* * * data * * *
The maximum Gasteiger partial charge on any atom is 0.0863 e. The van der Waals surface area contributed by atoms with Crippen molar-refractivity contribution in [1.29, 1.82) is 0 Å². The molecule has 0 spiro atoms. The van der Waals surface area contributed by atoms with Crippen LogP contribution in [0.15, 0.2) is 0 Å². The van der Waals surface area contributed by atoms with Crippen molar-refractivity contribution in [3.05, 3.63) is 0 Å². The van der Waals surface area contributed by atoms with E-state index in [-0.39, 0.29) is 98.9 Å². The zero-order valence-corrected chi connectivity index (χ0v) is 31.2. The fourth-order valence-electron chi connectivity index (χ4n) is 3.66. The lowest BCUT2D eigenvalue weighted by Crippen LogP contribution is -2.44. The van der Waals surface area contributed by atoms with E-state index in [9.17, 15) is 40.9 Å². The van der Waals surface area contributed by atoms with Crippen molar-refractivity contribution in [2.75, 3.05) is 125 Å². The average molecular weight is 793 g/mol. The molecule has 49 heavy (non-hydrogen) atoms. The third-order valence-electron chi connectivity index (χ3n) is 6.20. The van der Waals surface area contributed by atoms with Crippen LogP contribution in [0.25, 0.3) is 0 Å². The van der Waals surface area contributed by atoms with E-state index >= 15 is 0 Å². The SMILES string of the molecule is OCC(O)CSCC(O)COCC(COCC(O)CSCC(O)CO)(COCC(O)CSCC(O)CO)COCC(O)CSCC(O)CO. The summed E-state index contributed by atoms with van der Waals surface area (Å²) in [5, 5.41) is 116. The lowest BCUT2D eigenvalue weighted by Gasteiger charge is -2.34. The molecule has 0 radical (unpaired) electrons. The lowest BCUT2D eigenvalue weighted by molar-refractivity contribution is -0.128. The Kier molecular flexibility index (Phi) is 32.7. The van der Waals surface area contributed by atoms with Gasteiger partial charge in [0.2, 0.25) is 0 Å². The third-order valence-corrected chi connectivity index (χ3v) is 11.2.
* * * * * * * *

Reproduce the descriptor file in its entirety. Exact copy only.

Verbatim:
The maximum Gasteiger partial charge on any atom is 0.0863 e. The van der Waals surface area contributed by atoms with Crippen molar-refractivity contribution in [1.29, 1.82) is 0 Å². The molecule has 0 spiro atoms. The van der Waals surface area contributed by atoms with Crippen LogP contribution in [0.15, 0.2) is 0 Å². The van der Waals surface area contributed by atoms with Crippen molar-refractivity contribution in [3.05, 3.63) is 0 Å². The van der Waals surface area contributed by atoms with E-state index in [-0.39, 0.29) is 98.9 Å². The zero-order valence-corrected chi connectivity index (χ0v) is 31.2. The fourth-order valence-electron chi connectivity index (χ4n) is 3.66. The lowest BCUT2D eigenvalue weighted by Crippen LogP contribution is -2.44. The van der Waals surface area contributed by atoms with E-state index in [9.17, 15) is 40.9 Å². The van der Waals surface area contributed by atoms with Crippen molar-refractivity contribution in [2.75, 3.05) is 125 Å². The average molecular weight is 793 g/mol. The molecule has 49 heavy (non-hydrogen) atoms. The third-order valence-electron chi connectivity index (χ3n) is 6.20. The van der Waals surface area contributed by atoms with Crippen LogP contribution in [0.25, 0.3) is 0 Å². The van der Waals surface area contributed by atoms with E-state index >= 15 is 0 Å². The SMILES string of the molecule is OCC(O)CSCC(O)COCC(COCC(O)CSCC(O)CO)(COCC(O)CSCC(O)CO)COCC(O)CSCC(O)CO. The summed E-state index contributed by atoms with van der Waals surface area (Å²) in [5, 5.41) is 116. The lowest BCUT2D eigenvalue weighted by Gasteiger charge is -2.34. The molecule has 0 radical (unpaired) electrons. The lowest BCUT2D eigenvalue weighted by molar-refractivity contribution is -0.128. The Kier molecular flexibility index (Phi) is 32.7. The van der Waals surface area contributed by atoms with Gasteiger partial charge in [0.2, 0.25) is 0 Å². The third-order valence-corrected chi connectivity index (χ3v) is 11.2.